Allergic asthma is strongly associated with the airway inflammation caused by the dysregulated production of cytokines secreted by the allergen-specific type-2 T helper (Th2) cells. Interleukin (IL)-12 is a heterodimeric cytokine, which strongly promotes the differentiation of naive CD4+ T cells to the type-1 T helper (Th1) phenotype and suppresses the expression of Th2 cytokines. Therefore, immunotherapy with IL-12 has been suggested as a possible therapy for asthma. In previous studies, we developed a murine model of airway inflammation based on the purified, house dust-mite allergen Der p 1 (Dermatophagodies pteronyssinus) as a clinically relevant allergen. We hypothesized that the expression of IL-12 in the airway may represent an effective therapy for allergic airway diseases. In this study, we investigate whether the local transfer of the IL-12 gene to respiratory tissues modifies allergic inflammation and airway hyper-responsiveness (AHR) in our disease model. To enhance the in vivo delivery of the IL-12 gene, we expressed the murine single-chain IL-12 protein from a nonviral vector to which the two IL-12 subunits (p35 and p40) were linked by a 14- to 18-amino-acid linker. One of these single-chain IL-12s, containing an 18 amino-acid polypeptide linker, was stably expressed and had a high level of biological activity comparable to that of native IL-12 in vitro. In mice with Der p 1-induced asthma, the local administration of this IL-12 fusion gene into the lungs significantly prevented the development of AHR, abrogated airway eosinophilia, and inhibited type-2 cytokine production. These findings indicate that the local transfer of the single-chain IL-12 gene is effective in modulating pulmonary allergic responses and may be a convenient method for future applications of DNA vaccination.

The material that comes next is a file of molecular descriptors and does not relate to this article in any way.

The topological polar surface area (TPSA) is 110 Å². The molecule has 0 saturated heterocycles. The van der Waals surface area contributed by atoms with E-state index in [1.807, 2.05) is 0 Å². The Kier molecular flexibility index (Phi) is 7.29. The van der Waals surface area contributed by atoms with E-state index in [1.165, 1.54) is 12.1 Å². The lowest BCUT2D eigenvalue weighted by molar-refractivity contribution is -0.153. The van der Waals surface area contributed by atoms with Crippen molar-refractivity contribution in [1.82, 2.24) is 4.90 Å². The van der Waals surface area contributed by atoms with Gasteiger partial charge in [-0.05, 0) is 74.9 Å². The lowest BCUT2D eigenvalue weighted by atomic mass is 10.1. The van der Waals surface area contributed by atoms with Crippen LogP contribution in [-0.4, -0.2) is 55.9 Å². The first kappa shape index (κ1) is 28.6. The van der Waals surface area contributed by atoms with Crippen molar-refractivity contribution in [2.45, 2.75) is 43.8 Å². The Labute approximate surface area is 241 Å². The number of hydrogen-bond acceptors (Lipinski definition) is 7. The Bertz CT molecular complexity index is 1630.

ASJC Scopus subject areas